“I have about 10 projects a year where the homeowners agree to send reusable materials to ReStore,” said Stephen Howell. “I had one where the clients purchased a brand-new multimillion-dollar home in Andover. They did not like the kitchen, so they hired us to disassemble the new cherry cabinets and granite counters and send them to ReStore before installing a kitchen more to their taste.”

“We do get used cabinets, appliances, and lighting, but we get new items, too," said Cheatham. "We have received donations from a Wayfair photo shoot and new lighting and plumbing fixtures from showrooms that have been updated. We have products that are still new in the box. A blind company recently donated samples from their showroom.”

MV Restore is open for bargain hunting Tuesday through Saturday, 10 a.m. to 5 p.m. For those with reusable items that no longer give them joy, MV Restore asks for photos and condition information before scheduling a pickup. Drop off also is available during business hours.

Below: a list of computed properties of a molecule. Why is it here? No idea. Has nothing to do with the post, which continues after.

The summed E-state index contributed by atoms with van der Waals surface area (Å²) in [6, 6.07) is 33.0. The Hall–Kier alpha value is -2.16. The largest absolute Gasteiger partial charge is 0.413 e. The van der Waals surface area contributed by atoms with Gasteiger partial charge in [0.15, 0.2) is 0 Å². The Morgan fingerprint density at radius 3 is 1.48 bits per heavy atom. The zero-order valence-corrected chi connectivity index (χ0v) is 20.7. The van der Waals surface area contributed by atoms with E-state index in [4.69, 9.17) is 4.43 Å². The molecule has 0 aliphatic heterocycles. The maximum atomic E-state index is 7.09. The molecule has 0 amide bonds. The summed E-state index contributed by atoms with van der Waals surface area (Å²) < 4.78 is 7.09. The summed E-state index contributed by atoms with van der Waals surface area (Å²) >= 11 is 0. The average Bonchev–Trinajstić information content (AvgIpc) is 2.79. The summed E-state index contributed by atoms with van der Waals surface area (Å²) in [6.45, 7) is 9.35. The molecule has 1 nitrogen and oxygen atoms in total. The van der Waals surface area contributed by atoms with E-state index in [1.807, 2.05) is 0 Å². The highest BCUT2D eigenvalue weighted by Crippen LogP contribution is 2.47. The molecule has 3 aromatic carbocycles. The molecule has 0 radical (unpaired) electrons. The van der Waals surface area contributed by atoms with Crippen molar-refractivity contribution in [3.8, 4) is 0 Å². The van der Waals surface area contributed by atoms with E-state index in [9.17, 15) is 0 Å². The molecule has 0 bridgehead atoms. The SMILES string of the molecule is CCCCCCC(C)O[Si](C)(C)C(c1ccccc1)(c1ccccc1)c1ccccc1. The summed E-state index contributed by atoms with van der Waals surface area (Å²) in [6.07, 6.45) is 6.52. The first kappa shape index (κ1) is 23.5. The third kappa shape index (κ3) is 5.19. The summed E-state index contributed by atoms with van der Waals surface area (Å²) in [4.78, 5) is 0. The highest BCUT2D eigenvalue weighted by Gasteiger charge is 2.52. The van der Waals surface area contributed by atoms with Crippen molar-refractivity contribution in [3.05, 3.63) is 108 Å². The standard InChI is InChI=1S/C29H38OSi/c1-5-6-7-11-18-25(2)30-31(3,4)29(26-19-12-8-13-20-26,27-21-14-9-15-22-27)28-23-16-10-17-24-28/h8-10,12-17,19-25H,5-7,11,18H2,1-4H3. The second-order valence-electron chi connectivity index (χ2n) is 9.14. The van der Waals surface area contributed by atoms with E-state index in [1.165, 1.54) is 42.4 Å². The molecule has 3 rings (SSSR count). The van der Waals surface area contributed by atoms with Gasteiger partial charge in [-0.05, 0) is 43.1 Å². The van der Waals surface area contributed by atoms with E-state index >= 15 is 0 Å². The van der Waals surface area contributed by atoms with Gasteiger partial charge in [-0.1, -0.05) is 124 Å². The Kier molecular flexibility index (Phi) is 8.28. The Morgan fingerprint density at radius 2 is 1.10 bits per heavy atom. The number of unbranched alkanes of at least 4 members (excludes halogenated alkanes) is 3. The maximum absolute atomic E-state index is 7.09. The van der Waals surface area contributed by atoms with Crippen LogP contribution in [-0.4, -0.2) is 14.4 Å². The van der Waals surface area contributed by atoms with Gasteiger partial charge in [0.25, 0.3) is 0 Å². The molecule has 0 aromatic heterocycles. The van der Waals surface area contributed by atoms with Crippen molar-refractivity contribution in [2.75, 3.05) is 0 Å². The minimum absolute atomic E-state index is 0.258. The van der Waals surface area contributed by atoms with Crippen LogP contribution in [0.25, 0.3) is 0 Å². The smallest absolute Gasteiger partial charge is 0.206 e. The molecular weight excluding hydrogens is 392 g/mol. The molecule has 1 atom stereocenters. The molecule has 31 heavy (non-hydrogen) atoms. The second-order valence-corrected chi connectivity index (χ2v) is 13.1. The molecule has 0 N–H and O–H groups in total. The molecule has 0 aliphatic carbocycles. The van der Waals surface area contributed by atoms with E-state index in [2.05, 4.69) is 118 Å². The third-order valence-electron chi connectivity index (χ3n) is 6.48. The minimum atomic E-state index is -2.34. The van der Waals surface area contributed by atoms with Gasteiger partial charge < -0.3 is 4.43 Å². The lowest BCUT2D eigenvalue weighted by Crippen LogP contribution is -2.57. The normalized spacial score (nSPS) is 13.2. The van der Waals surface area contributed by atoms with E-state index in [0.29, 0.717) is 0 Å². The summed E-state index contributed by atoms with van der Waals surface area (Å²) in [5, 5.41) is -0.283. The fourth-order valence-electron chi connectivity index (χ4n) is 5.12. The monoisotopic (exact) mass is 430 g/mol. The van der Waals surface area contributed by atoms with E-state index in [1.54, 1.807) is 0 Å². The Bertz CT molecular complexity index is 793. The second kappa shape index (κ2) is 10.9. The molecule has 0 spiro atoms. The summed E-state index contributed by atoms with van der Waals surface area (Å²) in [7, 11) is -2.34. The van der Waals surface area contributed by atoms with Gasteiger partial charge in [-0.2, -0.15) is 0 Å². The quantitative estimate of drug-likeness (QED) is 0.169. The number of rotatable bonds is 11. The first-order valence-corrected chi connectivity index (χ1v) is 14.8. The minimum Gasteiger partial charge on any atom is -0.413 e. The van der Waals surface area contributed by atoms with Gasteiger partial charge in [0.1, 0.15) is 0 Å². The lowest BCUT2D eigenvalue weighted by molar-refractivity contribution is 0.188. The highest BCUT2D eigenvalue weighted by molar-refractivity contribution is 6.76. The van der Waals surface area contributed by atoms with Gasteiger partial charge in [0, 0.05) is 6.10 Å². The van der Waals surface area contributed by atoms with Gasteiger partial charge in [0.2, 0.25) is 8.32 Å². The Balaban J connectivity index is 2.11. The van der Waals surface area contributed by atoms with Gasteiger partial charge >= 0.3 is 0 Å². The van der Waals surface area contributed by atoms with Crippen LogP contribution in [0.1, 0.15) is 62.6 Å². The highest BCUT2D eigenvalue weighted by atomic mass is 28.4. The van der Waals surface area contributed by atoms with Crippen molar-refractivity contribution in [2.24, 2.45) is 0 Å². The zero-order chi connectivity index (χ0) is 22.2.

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Linda Greenstein can be reached at greensteinlm@gmail.com.

Sid Hussaini of Metheun walks past a wall of lumber at the Merrimack Valley ReStore. It has an inventory of lumber, cabinets, appliances, plumbing fixtures, lighting, and general hardware available for purchase. (David L Ryan/Globe Staff )
Sid Hussaini of Metheun walks past a wall of lumber at the Merrimack Valley ReStore. It has an inventory of lumber, cabinets, appliances, plumbing fixtures, lighting, and general hardware available for purchase. (David L Ryan/Globe Staff ) David L. Ryan/Globe Staff